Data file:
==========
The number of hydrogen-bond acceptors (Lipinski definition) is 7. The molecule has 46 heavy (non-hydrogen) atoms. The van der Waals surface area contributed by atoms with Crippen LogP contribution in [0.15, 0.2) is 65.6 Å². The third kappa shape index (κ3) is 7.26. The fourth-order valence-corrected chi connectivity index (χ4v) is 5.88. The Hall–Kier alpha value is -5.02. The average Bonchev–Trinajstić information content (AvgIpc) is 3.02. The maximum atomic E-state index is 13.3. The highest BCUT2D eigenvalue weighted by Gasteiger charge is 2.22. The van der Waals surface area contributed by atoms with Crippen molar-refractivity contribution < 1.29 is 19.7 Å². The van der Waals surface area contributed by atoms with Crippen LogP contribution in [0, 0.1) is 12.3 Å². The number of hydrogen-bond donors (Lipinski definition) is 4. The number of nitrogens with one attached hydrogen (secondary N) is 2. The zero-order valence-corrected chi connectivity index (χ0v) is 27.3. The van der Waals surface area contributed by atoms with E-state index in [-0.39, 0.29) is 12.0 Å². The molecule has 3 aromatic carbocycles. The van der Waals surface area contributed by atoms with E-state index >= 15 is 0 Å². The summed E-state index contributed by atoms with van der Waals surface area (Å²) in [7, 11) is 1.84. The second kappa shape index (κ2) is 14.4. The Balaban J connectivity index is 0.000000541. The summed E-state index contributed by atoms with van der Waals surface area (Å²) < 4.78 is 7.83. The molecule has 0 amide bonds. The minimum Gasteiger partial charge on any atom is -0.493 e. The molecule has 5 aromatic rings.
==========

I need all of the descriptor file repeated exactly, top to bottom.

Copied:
The number of hydrogen-bond acceptors (Lipinski definition) is 7. The molecule has 46 heavy (non-hydrogen) atoms. The van der Waals surface area contributed by atoms with Crippen LogP contribution in [0.15, 0.2) is 65.6 Å². The third kappa shape index (κ3) is 7.26. The fourth-order valence-corrected chi connectivity index (χ4v) is 5.88. The Hall–Kier alpha value is -5.02. The average Bonchev–Trinajstić information content (AvgIpc) is 3.02. The maximum atomic E-state index is 13.3. The highest BCUT2D eigenvalue weighted by Gasteiger charge is 2.22. The van der Waals surface area contributed by atoms with Crippen molar-refractivity contribution < 1.29 is 19.7 Å². The van der Waals surface area contributed by atoms with Crippen LogP contribution in [0, 0.1) is 12.3 Å². The number of hydrogen-bond donors (Lipinski definition) is 4. The number of nitrogens with one attached hydrogen (secondary N) is 2. The zero-order valence-corrected chi connectivity index (χ0v) is 27.3. The van der Waals surface area contributed by atoms with E-state index in [-0.39, 0.29) is 12.0 Å². The molecule has 3 aromatic carbocycles. The van der Waals surface area contributed by atoms with E-state index >= 15 is 0 Å². The summed E-state index contributed by atoms with van der Waals surface area (Å²) in [7, 11) is 1.84. The second kappa shape index (κ2) is 14.4. The Balaban J connectivity index is 0.000000541. The summed E-state index contributed by atoms with van der Waals surface area (Å²) < 4.78 is 7.83. The molecule has 0 amide bonds. The minimum Gasteiger partial charge on any atom is -0.493 e. The molecule has 5 aromatic rings.